The attitudes of doctors towards Computer‐Based Information Systems (CBIS) are crucial to the successful implementation of medical audit, resource management and clinical protocols. We present the results of a postal questionnaire survey of 846 consultants (471 replies) on their attitudes towards computers. The survey revealed doctors′ requirements (demands) of CBISs and also their concerns (expectations) about the likely impact of these systems. Clear differences are found between the concerns of doctors who are computer users and those who are not. The latter displaying more negative attitudes. It is assumed that if the attitudes of the non‐users become like those of the user′s implementation of CBISs will be more successful. Requirements for CBISs were very similar between the two groups, suggesting that changes in attitudes are not required, but that systems should display the features listed in the demand section of the questionnaire. A strategy for the implementation of CBISs should have two strands. It should meet the demands and reduce the concerns of non‐users over computer systems. The findings of this survey present for the first time an empirical basis for the development of such a strategy.
The manager must take into account various human factors when introducing computers into the library. A survey of literature reveals the key fears of employees involved in…
The manager must take into account various human factors when introducing computers into the library. A survey of literature reveals the key fears of employees involved in library automation — to be concerned with job security, job satisfaction and health and safety. These findings are compared with data collected from a questionnaire administered to staff in four libraries, all in the process of automating various tasks. The effects of computerisation of the library service on users is also examined, with an analysis of literature and a questionnaire sent to 30 students in the College for the Distributive Trades. The author discusses ways in which the manager can interest and motivate staff by eliminating causes of dissatisfaction and by taking positive steps in appealing to employees' self‐interest in the possibilities of career advancement and the challenge of mastering something new. Staff selection procedures need to be amended to acquire the necessary skills, and training should be ongoing. The response of users to library automation is often enthusiastic but real benefits can be difficult to measure. The onus is ultimately on librarians to demonstrate that they still have a key role to play in the provision of information.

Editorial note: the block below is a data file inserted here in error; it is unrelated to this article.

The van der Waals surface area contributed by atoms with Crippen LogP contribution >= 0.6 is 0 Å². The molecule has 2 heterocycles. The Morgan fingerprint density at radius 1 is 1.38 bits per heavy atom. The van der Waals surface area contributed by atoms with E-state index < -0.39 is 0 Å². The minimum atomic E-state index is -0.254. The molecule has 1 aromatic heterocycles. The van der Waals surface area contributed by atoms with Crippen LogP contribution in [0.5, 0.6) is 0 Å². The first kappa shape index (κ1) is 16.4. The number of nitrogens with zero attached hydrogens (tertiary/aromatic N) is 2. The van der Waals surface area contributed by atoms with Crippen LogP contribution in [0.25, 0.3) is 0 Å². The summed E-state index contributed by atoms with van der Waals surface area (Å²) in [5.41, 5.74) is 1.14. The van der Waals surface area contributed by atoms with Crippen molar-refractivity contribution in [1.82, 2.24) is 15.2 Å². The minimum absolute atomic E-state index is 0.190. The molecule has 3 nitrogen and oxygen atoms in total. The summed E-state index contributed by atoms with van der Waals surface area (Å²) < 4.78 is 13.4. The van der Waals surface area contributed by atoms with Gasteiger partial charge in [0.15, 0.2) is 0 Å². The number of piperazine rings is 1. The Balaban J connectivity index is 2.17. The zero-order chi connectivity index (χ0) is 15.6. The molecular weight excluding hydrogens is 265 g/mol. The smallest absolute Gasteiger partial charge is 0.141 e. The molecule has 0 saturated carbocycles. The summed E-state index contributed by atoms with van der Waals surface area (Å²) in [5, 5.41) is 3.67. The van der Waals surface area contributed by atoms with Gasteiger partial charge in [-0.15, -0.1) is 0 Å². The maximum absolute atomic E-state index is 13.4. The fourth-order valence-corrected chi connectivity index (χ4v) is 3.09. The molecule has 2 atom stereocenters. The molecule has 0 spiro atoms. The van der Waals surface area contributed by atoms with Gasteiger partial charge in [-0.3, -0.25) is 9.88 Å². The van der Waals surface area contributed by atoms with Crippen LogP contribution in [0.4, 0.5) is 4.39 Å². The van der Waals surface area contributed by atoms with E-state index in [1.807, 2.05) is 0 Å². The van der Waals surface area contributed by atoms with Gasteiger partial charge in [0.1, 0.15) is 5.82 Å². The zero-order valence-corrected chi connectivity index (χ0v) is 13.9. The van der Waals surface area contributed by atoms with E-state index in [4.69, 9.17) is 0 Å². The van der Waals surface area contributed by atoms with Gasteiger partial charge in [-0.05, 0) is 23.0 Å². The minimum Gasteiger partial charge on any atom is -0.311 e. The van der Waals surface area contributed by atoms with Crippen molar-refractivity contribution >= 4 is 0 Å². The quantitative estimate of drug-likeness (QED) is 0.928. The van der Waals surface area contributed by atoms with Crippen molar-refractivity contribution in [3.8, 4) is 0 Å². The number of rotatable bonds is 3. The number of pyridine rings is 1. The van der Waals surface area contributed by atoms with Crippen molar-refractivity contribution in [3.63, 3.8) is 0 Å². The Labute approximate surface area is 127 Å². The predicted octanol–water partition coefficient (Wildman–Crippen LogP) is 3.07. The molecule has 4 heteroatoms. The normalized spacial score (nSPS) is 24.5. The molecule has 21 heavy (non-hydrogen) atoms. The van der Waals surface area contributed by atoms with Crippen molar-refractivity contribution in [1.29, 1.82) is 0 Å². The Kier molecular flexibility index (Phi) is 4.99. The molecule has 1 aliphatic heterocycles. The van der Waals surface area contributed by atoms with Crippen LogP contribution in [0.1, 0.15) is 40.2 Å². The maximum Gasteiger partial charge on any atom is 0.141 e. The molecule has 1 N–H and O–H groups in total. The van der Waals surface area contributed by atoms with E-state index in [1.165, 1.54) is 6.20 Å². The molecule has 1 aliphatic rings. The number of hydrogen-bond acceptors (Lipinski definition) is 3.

End‐user computing is now a reality in many organizations. Thevariety of end users is considerable and it has many implications fortheir training and development. Focuses…
End‐user computing is now a reality in many organizations. The variety of end users is considerable and it has many implications for their training and development. Focuses on some of these issues, in particular the problems of end‐user computing, anxiety problems of computer users, the importance of learning style and the implications for the role and delivery of training support. Highlights these issues through a case study of end‐user computing in the academic environment.
Formulates and tests an integrated model of the determinants of enduser computing (EUC) success. Assesses their effects on job satisfactionand the quality of work life…
Formulates and tests an integrated model of the determinants of end user computing (EUC) success. Assesses their effects on job satisfaction and the quality of work life. Tests the model using multiple regression analysis based on a sample of 177 (in the USA!). Claims a symbiotic relationship between EUC and the worker. Demonstrates that EUC success is influenced by the users′ computer experience, training and organizational level.
The purpose of the present paper is to review the impact of information technologies on users of libraries and to understand the problems encountered in their information…
The purpose of the present paper is to review the impact of information technologies on users of libraries and to understand the problems encountered in their information technology (IT) usage by reference to the concept of “technostress”, the inability to cope with the new computer technologies in a healthy or positive manner.
A literature review was undertaken to further our understanding of the influence of IT based services on the users of libraries.
The paper provides a literature derived set of information about library users who initially find it difficult to cope with the new technology and experience anxiety (termed “IT anxiety”, “technostress” or alternatively “technophobia”). This is bound to affect their adoption of IT technologies negatively. They may eventually begin to avoid contact with computers. Since this avoidance strategy is highly impractical in the modern IT dependent world, the various causes of technostress must be analysed, so that users can be trained to overcome technophobia.
The conclusions in the present paper are based on articles from different sources and not on any field study.
Being a review article, it reflects the problems encountered by a range of users in different countries. The paper also pragmatically provides factors to be considered in designing a training module.
The paper organises information collected from different sources and presents a consolidated picture of the problems encountered by users in exploiting computers in libraries, while suggesting the means to overcome these problems.